Several people have asked me – much to my astonishment – what I think about the PDC-originated kerfuffle about Silverlight and HTML 5. I’m primarily a Microsoft-stack developer, my current day-job project is using Silverlight 4, I’ve got a side-project using Silverlight for web, desktop and Windows Phone, so you’d expect the future of Silverlight to be important to me, right? And to a certain extent, it is. But what’s much, much more important to is the right now of Silverlight.

All of this has happened before, and it will all happen again.

I’ve been a professional software developer for over 20 years now. My first job, I coded in Informix ESQL/C. Then they released Informix 4GL, so I started using that. When the client-server thing happened, I evaluated a handful of new development systems, picked one, and started using that. (It wasn’t Informix’s offering (New Era), because that was rubbish. And I never liked VB, although I have used it for creating COM components because it’s easier than doing it in C++.) Since 2001, I’ve been using version after version of C# and .NET, and various associated frameworks.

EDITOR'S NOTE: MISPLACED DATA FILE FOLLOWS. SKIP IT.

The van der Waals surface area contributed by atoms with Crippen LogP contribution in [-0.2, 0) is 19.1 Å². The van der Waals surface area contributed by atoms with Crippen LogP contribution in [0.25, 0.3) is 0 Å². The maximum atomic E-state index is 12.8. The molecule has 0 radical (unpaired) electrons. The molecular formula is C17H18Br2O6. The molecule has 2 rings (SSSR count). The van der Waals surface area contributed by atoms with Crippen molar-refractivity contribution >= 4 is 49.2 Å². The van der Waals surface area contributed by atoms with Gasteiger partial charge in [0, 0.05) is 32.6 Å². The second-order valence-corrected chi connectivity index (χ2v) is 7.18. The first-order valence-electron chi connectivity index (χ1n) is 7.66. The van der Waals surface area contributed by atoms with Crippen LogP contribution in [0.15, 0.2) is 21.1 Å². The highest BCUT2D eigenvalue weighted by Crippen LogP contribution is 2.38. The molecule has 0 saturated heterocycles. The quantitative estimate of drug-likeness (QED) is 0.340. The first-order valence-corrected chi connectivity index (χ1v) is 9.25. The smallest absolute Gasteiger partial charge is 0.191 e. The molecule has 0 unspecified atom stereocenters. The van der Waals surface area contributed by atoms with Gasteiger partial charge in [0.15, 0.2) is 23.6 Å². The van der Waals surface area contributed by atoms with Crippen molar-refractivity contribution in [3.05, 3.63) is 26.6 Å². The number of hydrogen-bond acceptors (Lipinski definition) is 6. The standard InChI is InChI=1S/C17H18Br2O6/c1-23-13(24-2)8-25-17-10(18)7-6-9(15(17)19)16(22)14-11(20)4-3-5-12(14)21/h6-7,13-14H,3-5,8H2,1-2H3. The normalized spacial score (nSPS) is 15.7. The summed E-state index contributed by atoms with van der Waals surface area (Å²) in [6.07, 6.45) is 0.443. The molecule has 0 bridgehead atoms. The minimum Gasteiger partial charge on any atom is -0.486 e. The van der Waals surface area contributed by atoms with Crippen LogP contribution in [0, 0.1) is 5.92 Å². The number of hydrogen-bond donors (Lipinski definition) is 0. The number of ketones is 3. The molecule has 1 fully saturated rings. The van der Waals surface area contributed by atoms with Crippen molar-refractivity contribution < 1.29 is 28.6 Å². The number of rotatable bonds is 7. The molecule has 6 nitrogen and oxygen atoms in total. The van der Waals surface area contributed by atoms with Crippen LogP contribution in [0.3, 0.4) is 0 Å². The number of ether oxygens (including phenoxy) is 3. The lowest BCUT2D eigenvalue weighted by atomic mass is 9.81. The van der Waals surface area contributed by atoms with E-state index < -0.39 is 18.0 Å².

At every stage of this evolution, there was a “next big thing” that I knew about, and probably played with a bit so I could form an opinion and be ready if it ever became the current big thing. Most of the time it didn’t. Projects got killed, or technology moved so fast that by the time whatever it was got off the drawing board it had already been superseded by something newer and more improved. What I learned, eventually, was this:

Whatever you’re using right now, however well you know it, however much you love it, one day it will be gone.

This is true of everything. Time marches on, faster and faster. The world changes, hopefully for the better. And the way to deal with it is to perform a tricky balancing act, where you take as much happiness as you can from your immediate situation, but also embrace transience and change. That’s not my idea, by the way: Siddhārtha Gautama thought of it two-and-a-half thousand years ago. I'm just paraphrasing.

In summary, then:

Silverlight is here right now, and I like it a lot, and I’m enjoying using it to develop applications for all the platforms it supports.

One day, Silverlight will be gone, and I will use whichever I like best of the things that are to come.

That's pretty much all that matters.